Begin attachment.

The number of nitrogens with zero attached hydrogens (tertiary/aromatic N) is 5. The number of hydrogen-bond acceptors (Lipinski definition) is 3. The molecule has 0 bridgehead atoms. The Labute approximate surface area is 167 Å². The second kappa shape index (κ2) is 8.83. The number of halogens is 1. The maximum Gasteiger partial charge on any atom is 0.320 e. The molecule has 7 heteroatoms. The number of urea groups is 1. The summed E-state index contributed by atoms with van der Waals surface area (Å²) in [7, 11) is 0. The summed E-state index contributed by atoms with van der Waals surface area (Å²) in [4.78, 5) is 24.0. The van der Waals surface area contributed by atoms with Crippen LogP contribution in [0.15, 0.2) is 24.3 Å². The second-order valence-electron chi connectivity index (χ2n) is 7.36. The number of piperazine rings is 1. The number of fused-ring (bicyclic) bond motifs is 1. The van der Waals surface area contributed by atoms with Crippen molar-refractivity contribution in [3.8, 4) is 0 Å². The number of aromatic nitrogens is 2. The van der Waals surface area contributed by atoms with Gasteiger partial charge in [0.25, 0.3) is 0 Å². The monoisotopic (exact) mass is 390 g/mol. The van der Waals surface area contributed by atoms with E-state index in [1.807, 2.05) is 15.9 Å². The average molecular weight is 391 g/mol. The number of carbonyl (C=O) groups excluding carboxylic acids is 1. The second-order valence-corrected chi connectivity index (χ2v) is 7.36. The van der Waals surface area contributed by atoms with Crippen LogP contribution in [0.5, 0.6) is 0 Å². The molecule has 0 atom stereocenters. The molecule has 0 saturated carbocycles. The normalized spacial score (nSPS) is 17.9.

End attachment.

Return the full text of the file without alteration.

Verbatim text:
The number of nitrogens with zero attached hydrogens (tertiary/aromatic N) is 5. The number of hydrogen-bond acceptors (Lipinski definition) is 3. The molecule has 0 bridgehead atoms. The Labute approximate surface area is 167 Å². The second kappa shape index (κ2) is 8.83. The number of halogens is 1. The maximum Gasteiger partial charge on any atom is 0.320 e. The molecule has 7 heteroatoms. The number of urea groups is 1. The summed E-state index contributed by atoms with van der Waals surface area (Å²) in [7, 11) is 0. The summed E-state index contributed by atoms with van der Waals surface area (Å²) in [4.78, 5) is 24.0. The van der Waals surface area contributed by atoms with Crippen LogP contribution in [0.15, 0.2) is 24.3 Å². The second-order valence-electron chi connectivity index (χ2n) is 7.36. The number of piperazine rings is 1. The number of fused-ring (bicyclic) bond motifs is 1. The van der Waals surface area contributed by atoms with Crippen molar-refractivity contribution in [3.8, 4) is 0 Å². The number of aromatic nitrogens is 2. The van der Waals surface area contributed by atoms with Gasteiger partial charge in [0.25, 0.3) is 0 Å². The monoisotopic (exact) mass is 390 g/mol. The van der Waals surface area contributed by atoms with E-state index in [1.807, 2.05) is 15.9 Å². The average molecular weight is 391 g/mol. The number of carbonyl (C=O) groups excluding carboxylic acids is 1. The second-order valence-corrected chi connectivity index (χ2v) is 7.36. The van der Waals surface area contributed by atoms with Crippen LogP contribution in [0.5, 0.6) is 0 Å². The molecule has 0 atom stereocenters. The molecule has 0 saturated carbocycles. The normalized spacial score (nSPS) is 17.9.